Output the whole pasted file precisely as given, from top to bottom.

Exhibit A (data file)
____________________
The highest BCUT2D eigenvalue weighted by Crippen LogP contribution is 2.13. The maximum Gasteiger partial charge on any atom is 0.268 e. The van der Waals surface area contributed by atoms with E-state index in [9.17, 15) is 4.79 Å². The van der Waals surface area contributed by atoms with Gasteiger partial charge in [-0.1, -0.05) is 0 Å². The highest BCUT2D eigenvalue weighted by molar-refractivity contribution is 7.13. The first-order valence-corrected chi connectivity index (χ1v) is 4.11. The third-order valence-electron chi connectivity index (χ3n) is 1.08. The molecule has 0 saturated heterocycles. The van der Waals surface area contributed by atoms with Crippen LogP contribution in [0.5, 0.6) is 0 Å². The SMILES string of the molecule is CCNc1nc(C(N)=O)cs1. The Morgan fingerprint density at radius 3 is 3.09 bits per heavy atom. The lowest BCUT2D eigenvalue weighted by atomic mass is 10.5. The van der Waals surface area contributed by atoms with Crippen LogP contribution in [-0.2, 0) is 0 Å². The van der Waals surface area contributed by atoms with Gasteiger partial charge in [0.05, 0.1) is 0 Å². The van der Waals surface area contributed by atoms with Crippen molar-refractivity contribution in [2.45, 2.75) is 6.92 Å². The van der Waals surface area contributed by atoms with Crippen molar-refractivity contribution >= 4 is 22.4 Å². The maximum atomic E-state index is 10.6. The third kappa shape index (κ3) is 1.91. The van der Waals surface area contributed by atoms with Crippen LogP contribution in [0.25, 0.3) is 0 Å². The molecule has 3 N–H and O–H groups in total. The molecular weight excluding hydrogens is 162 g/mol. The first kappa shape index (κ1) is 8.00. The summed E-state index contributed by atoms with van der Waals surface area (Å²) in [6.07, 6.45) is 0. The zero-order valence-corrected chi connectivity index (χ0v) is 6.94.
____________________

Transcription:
The highest BCUT2D eigenvalue weighted by Crippen LogP contribution is 2.13. The maximum Gasteiger partial charge on any atom is 0.268 e. The van der Waals surface area contributed by atoms with E-state index in [9.17, 15) is 4.79 Å². The van der Waals surface area contributed by atoms with Gasteiger partial charge in [-0.1, -0.05) is 0 Å². The highest BCUT2D eigenvalue weighted by molar-refractivity contribution is 7.13. The first-order valence-corrected chi connectivity index (χ1v) is 4.11. The third-order valence-electron chi connectivity index (χ3n) is 1.08. The molecule has 0 saturated heterocycles. The van der Waals surface area contributed by atoms with Crippen LogP contribution in [0.5, 0.6) is 0 Å². The SMILES string of the molecule is CCNc1nc(C(N)=O)cs1. The Morgan fingerprint density at radius 3 is 3.09 bits per heavy atom. The lowest BCUT2D eigenvalue weighted by atomic mass is 10.5. The van der Waals surface area contributed by atoms with Crippen LogP contribution in [-0.2, 0) is 0 Å². The van der Waals surface area contributed by atoms with Gasteiger partial charge in [0.05, 0.1) is 0 Å². The van der Waals surface area contributed by atoms with Crippen molar-refractivity contribution in [2.45, 2.75) is 6.92 Å². The van der Waals surface area contributed by atoms with Crippen molar-refractivity contribution >= 4 is 22.4 Å². The maximum atomic E-state index is 10.6. The third kappa shape index (κ3) is 1.91. The van der Waals surface area contributed by atoms with Crippen LogP contribution in [0.25, 0.3) is 0 Å². The molecule has 3 N–H and O–H groups in total. The molecular weight excluding hydrogens is 162 g/mol. The first kappa shape index (κ1) is 8.00. The summed E-state index contributed by atoms with van der Waals surface area (Å²) in [6.07, 6.45) is 0. The zero-order valence-corrected chi connectivity index (χ0v) is 6.94.